Cameron said...

natschuster: I'm not a fann of Wells. A question was asked, "Why aren't we seeing more intelligent design research coming out of universities?" I suggested the answer that academicians are worried about the effects on their careers. Wells provides the supporting documention.

CH: So the reason we don't see design research is because an easily discredited, partisan shill says so? Wells is a liar, and even you are not 'a fann', yet you are comfortable citing his lies to support you when convenient?

The reason there is no ID research is because there is nothing in ID to research. There are no claims ID makes that can be falsified, no tests we can subject it to, and ultimately, 'there is no there there'. It's an empty thesis.

Consider as well, that even JP doesn't use ID theory as an alternative to evolution - he uses his design arguments explicitly as the only proof of the existence of his God.

Cameron said...

JP: About the Negro issue: I really know very little about the culture and genetics of people of sub-Saharan African heritage.

CH: Another point of agreement discovered!

JP: However, I am just a little sick of occasionally hearing an atheist comment “We know that religion does not promote morality and in fact perhaps the opposite is true. Just compare the statistics for violent crime and for church attendance in Bible Belt South Carolina and in ultra-secular Sweden!” Well, there is an obvious reason for that, even though no one is allowed to say so in public. Sections of the United States that have very few Negroes have crime rates comparable to Europe, which has very few Negroes.

CH: So are you actually saying criminal behaviour in fact has nothing to do with religion with secular Swedes being less criminal than religious blacks?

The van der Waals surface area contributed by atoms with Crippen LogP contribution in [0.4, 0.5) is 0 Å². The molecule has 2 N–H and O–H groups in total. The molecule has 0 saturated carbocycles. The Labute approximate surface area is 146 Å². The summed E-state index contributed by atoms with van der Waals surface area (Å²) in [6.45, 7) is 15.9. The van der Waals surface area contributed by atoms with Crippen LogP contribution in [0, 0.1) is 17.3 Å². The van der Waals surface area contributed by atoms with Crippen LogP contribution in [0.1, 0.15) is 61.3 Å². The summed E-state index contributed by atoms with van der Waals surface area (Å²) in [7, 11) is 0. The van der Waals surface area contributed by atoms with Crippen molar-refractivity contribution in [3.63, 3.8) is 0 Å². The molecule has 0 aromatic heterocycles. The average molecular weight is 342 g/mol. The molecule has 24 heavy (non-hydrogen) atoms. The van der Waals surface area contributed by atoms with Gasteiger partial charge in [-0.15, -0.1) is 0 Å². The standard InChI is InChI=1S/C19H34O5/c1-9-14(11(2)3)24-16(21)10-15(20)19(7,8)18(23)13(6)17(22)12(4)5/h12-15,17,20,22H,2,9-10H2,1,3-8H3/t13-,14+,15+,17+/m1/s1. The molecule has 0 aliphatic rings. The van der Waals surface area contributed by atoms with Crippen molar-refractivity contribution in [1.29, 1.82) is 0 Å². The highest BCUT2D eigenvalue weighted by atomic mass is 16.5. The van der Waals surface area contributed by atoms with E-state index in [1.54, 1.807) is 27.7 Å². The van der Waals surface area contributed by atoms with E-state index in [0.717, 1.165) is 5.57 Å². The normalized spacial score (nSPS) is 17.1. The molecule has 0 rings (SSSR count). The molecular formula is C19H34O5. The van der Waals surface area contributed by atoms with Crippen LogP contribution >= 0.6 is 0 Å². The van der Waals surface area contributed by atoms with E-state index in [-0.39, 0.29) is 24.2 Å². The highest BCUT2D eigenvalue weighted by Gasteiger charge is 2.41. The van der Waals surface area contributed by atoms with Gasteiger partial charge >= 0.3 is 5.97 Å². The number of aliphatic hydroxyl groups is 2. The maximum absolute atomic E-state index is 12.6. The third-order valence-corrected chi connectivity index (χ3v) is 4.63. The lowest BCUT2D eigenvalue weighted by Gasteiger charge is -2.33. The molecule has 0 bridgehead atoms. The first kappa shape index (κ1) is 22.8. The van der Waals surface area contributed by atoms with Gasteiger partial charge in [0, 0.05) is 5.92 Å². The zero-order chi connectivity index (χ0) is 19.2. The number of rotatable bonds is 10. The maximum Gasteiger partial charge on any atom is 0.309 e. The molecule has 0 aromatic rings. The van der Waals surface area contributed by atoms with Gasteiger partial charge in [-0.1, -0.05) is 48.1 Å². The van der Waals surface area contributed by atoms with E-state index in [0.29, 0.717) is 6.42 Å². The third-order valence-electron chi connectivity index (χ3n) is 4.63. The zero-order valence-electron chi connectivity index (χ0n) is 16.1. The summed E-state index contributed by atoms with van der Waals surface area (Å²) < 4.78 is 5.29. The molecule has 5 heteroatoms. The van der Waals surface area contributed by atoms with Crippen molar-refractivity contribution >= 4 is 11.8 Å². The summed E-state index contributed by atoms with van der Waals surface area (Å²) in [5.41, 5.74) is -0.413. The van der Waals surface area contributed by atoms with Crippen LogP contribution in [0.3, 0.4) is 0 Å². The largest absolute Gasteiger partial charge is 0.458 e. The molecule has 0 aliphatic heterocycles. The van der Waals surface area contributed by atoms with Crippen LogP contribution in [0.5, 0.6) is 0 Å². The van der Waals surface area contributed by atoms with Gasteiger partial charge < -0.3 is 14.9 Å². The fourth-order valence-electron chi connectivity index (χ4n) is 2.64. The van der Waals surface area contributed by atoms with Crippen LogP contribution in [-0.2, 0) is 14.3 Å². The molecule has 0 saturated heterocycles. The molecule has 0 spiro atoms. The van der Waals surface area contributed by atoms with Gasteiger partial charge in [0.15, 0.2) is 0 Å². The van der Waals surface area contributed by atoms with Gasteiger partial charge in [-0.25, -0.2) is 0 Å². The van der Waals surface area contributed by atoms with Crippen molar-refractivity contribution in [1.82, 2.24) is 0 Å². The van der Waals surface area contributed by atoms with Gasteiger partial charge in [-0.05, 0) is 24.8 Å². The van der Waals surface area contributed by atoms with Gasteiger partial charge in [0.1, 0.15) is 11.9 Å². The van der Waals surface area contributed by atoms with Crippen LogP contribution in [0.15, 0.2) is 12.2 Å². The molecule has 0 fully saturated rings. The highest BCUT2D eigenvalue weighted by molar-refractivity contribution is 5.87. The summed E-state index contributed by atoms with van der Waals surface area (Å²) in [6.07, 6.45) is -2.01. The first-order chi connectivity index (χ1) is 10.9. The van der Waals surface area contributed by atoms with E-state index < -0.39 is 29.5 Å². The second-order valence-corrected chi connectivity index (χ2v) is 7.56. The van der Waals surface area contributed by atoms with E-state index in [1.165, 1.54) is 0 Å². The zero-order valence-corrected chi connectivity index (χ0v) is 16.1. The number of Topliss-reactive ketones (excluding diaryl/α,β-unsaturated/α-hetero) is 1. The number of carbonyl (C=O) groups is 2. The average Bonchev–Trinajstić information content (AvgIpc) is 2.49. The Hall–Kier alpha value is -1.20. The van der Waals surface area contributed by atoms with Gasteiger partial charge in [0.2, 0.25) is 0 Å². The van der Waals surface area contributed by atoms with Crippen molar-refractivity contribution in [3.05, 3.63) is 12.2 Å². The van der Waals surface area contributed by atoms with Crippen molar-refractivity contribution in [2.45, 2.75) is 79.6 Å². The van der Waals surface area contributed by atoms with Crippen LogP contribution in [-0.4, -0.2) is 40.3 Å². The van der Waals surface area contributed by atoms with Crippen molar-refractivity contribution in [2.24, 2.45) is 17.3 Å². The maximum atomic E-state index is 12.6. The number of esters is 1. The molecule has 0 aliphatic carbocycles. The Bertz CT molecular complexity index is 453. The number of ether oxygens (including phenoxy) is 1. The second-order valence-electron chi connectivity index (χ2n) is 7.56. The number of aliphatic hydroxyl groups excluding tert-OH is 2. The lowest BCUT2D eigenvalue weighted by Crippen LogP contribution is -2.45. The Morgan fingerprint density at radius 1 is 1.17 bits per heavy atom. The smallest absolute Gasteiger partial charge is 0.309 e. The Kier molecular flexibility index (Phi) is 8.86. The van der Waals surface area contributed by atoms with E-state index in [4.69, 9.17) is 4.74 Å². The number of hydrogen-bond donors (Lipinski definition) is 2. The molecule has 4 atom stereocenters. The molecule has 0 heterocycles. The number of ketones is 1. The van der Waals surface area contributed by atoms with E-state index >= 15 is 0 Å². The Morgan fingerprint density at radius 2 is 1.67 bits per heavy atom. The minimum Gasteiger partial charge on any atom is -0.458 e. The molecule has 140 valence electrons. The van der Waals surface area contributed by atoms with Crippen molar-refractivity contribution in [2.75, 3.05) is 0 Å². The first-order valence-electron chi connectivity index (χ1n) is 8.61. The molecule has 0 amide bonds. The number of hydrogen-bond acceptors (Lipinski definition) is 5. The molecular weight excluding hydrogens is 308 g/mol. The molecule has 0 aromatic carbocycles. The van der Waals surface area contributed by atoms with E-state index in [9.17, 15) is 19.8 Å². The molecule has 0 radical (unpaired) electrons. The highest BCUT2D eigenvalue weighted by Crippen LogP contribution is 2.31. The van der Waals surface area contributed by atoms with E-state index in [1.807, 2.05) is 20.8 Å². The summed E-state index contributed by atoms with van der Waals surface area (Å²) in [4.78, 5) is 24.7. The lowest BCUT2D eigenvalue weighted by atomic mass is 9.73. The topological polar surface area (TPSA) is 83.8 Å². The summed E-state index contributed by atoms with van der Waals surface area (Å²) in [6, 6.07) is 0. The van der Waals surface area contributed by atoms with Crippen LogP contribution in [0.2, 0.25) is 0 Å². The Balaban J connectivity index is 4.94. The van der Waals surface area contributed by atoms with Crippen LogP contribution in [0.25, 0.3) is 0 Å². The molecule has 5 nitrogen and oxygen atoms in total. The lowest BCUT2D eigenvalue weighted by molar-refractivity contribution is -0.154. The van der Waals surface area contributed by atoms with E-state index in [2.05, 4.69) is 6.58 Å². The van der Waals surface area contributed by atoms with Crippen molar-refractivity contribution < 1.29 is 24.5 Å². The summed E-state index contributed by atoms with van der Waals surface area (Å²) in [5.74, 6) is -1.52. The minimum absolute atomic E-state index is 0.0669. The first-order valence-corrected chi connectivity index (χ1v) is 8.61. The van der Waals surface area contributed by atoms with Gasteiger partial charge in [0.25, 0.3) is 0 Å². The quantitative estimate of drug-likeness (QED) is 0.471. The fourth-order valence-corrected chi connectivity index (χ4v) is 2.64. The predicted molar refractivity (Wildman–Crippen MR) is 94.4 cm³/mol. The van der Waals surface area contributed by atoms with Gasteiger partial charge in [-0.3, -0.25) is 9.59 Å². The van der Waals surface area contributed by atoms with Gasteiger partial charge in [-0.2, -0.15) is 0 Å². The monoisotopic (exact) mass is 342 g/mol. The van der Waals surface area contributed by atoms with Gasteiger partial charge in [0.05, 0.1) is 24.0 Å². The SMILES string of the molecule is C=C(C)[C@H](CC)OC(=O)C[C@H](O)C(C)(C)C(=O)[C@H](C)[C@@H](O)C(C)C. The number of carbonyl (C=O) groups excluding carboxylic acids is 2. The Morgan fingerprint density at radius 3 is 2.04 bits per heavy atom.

Did it ever occur to you that the relevant component to criminal behaviour may be something else entirely - like economics? That the more low income people you have the more they are likely to steal?

No, instead you went right for the most racist argument available. Revealing I think that you claim to be pro-slavery too.

JP: What I am trying to say is that the appearance of ANY machine by blind chance is impossibly improbable. Proof: we have never witnessed such an event.

CH: Absence of evidence is not evidence of absence. If the only argument you have against abiogenesis is that we weren't around to see the original event, that's a poor argument even for you.

JP: About the Sinai revelation: Here’s a challenge for skeptics. Find one other incident in history where an entire nation has believed that their ancestors experienced a national revelation, as we all know has been the case with the Jews.

CH: The Oracle at Delphi influenced military, political and economic decisions in an empire for decades. Further, it was more than a single revelation, and the affects on every facet of Greek civilization were affected by their prophecies.

JP: If you cannot, then please stop saying, “Exodus is no different than any other myth.”

CH: Exodus is no different from any other myth. And your claim of revelation is no different from any other religious claim of revelation. It's all the same crap. If you think yours is so much better, feel free to prove it using evidence rather than some spurious claim to special witnesses.

JP: One thing I have noticed, and I am thinking in particular of Cameron

CH: Wow, you noticed something!

JP:...although it is probably true of others, is that after all is said and done, after all the arguments and counter arguments, all the proofs and questions and answers, after all the Watchmakers and Jewish history and so on are all hashed out, the atheists will still claim “But it cannot be! Say whatever you like, talk until you are blue in the face. However a transcendent, non-physical being cannot exist. A ‘being’ must exist within time and space and be composed of matter and energy.

CH: finally we are getting somewhere. Consider what the very word 'being' means - to exist by having physical form.